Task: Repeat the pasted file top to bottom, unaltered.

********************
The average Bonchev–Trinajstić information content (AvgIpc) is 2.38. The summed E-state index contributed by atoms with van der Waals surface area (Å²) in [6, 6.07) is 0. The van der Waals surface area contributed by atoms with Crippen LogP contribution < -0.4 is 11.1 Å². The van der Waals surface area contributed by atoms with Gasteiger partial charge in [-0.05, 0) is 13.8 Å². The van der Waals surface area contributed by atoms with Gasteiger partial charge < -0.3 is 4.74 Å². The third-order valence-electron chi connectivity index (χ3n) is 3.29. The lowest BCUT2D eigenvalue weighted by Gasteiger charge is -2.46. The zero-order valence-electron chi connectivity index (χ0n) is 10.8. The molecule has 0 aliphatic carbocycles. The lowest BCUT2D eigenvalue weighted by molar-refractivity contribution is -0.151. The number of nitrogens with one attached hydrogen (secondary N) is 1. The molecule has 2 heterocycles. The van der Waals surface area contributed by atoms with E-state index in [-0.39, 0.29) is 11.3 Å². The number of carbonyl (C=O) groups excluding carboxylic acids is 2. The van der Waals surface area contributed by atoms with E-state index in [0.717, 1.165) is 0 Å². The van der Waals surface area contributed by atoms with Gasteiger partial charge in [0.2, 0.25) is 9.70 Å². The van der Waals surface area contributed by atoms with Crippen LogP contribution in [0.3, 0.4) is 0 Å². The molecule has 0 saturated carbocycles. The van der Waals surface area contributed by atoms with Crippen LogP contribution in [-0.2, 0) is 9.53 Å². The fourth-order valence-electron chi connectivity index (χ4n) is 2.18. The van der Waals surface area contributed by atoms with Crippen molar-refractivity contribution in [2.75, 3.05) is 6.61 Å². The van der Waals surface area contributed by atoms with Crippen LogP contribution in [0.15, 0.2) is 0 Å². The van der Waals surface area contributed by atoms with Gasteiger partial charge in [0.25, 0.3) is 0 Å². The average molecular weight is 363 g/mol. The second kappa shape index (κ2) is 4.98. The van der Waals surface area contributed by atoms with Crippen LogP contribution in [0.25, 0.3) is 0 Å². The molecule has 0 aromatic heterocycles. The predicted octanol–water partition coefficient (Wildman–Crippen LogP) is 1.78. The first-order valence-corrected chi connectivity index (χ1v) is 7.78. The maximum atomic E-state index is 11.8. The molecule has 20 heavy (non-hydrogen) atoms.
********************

The average Bonchev–Trinajstić information content (AvgIpc) is 2.38. The summed E-state index contributed by atoms with van der Waals surface area (Å²) in [6, 6.07) is 0. The van der Waals surface area contributed by atoms with Crippen LogP contribution < -0.4 is 11.1 Å². The van der Waals surface area contributed by atoms with Gasteiger partial charge in [-0.05, 0) is 13.8 Å². The van der Waals surface area contributed by atoms with Gasteiger partial charge < -0.3 is 4.74 Å². The third-order valence-electron chi connectivity index (χ3n) is 3.29. The lowest BCUT2D eigenvalue weighted by Gasteiger charge is -2.46. The zero-order valence-electron chi connectivity index (χ0n) is 10.8. The molecule has 0 aliphatic carbocycles. The lowest BCUT2D eigenvalue weighted by molar-refractivity contribution is -0.151. The number of nitrogens with one attached hydrogen (secondary N) is 1. The molecule has 2 heterocycles. The van der Waals surface area contributed by atoms with E-state index in [-0.39, 0.29) is 11.3 Å². The number of carbonyl (C=O) groups excluding carboxylic acids is 2. The van der Waals surface area contributed by atoms with E-state index in [0.717, 1.165) is 0 Å². The van der Waals surface area contributed by atoms with Gasteiger partial charge in [0.2, 0.25) is 9.70 Å². The van der Waals surface area contributed by atoms with Crippen LogP contribution in [0.3, 0.4) is 0 Å². The molecule has 0 saturated carbocycles. The van der Waals surface area contributed by atoms with Crippen LogP contribution in [-0.2, 0) is 9.53 Å². The fourth-order valence-electron chi connectivity index (χ4n) is 2.18. The van der Waals surface area contributed by atoms with Crippen molar-refractivity contribution in [2.75, 3.05) is 6.61 Å². The van der Waals surface area contributed by atoms with Crippen LogP contribution in [0.15, 0.2) is 0 Å². The van der Waals surface area contributed by atoms with Gasteiger partial charge in [0.25, 0.3) is 0 Å². The average molecular weight is 363 g/mol. The second kappa shape index (κ2) is 4.98. The van der Waals surface area contributed by atoms with Crippen LogP contribution in [0.25, 0.3) is 0 Å². The molecule has 0 aromatic heterocycles. The predicted octanol–water partition coefficient (Wildman–Crippen LogP) is 1.78. The first-order valence-corrected chi connectivity index (χ1v) is 7.78. The maximum atomic E-state index is 11.8. The molecule has 20 heavy (non-hydrogen) atoms.